Information from Lay-Language Summaries is Embargoed Until the Conclusion of the Scientific Presentation
531—Neural Mechanisms Associated with Autistic Behaviors in Animals
Tuesday, November 12, 2013, 8:00 am - 12:00 noon
531.20: Visual preference for images of humans in non-human primates; relevance to primate models of autism
Location: Halls B-H
">D. DZIOBEK1, S. ZHANG2, J. ASHE1, *X. LU3; 1Neurosci., Univ. of Minnesota, Minneapolis, MN; 2Univ. of Minnesota, Biomedical Engineering, MN; 3Brain Sci. Ctr., VA Med. Center, Minneapolis, Minneapolis, MN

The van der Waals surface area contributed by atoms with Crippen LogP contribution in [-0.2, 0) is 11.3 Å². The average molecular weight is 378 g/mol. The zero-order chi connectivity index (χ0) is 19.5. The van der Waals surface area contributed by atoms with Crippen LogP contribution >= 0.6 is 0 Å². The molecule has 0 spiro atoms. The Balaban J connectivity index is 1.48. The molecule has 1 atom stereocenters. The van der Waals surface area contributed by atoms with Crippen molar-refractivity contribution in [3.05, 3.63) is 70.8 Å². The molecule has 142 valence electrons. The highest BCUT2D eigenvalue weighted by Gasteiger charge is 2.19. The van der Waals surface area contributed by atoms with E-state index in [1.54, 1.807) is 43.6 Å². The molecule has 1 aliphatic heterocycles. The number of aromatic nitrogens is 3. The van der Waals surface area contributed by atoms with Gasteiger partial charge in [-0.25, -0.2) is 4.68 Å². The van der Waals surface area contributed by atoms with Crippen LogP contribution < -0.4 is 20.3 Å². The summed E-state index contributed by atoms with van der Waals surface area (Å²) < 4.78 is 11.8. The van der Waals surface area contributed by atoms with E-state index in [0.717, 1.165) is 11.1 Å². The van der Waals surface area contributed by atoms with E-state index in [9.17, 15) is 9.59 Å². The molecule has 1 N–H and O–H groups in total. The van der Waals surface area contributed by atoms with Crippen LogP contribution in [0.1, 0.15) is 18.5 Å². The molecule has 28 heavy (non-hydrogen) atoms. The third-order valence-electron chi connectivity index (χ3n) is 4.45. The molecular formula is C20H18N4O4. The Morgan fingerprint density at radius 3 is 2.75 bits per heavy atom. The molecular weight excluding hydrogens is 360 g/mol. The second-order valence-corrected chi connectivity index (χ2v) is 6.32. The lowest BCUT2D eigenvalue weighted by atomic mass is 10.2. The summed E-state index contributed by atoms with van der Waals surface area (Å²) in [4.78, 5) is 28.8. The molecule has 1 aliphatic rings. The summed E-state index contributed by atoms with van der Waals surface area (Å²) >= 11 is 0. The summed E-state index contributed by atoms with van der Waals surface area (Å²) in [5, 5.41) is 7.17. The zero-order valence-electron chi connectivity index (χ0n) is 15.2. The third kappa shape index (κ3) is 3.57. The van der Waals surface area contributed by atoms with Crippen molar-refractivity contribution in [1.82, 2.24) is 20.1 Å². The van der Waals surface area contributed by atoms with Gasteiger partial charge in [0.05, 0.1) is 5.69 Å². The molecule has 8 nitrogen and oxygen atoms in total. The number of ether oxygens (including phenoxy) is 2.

Abstract Body: Autism is a devastating neurological disorder of unknown cause, unclear pathogenesis and without an effective treatment that appears to be increasing in prevalence. Although there are many animal models of this disorder particularly in rodents, the relevance of these models to a human disease that is defined by abnormal social interaction is debatable. In an effort to characterize natural social behaviors in the non-human primate that might be targeted in developing a primate model of the disorder, we studied preferences for different classes of visual images: (i) neutral non-animate objects, (ii) images of familiar foods, and (iii) images of human faces. We trained non-human primates on a task in which they were presented two visual images simultaneously, and are asked to choose between them. First they were required to hold their gaze on a central fixation point for 500-700 ms after which were presented two images located at either 0 degree (right) and 90 degree (up) positions, or at 180 degree (left) and 270 degree (down) positions but maintained fixation on the center point for another 500-700 ms (delay). After this delay time, the center fixation point disappeared (Go signal) and the subject made a saccade to one of the images and to hold on the image target for 300 ms to receive the reward. The eye movements were monitored continuously and the subjects were rewarded regardless of which image they chose. We found that, when presented with two neutral inanimate images (e.g. two different chairs), the monkey showed no preference (51% vs. 49%). When images of a human face was paired with either a neutral object (e.g. palm tree or chair) and a familiar food (e.g. banana or peanuts), the monkey preferred the face in more than 90% of trials. There were no clear differences in preferences for familiar (experimenters) or unfamiliar (George W. Bush) faces relative to the other classes. Furthermore, in addition to choice preference, the animals had shorter reaction time and eye movement time to human faces. Our data suggest that the preference of non-human primates for human faces, even when the competing object was a familiar food, is driven by considerations of social cognition that are so prominent in humans. We believe that this natural tendency of non-human primates to prefer images of other primates could be used to probe autistic behavior in monkey models of autism.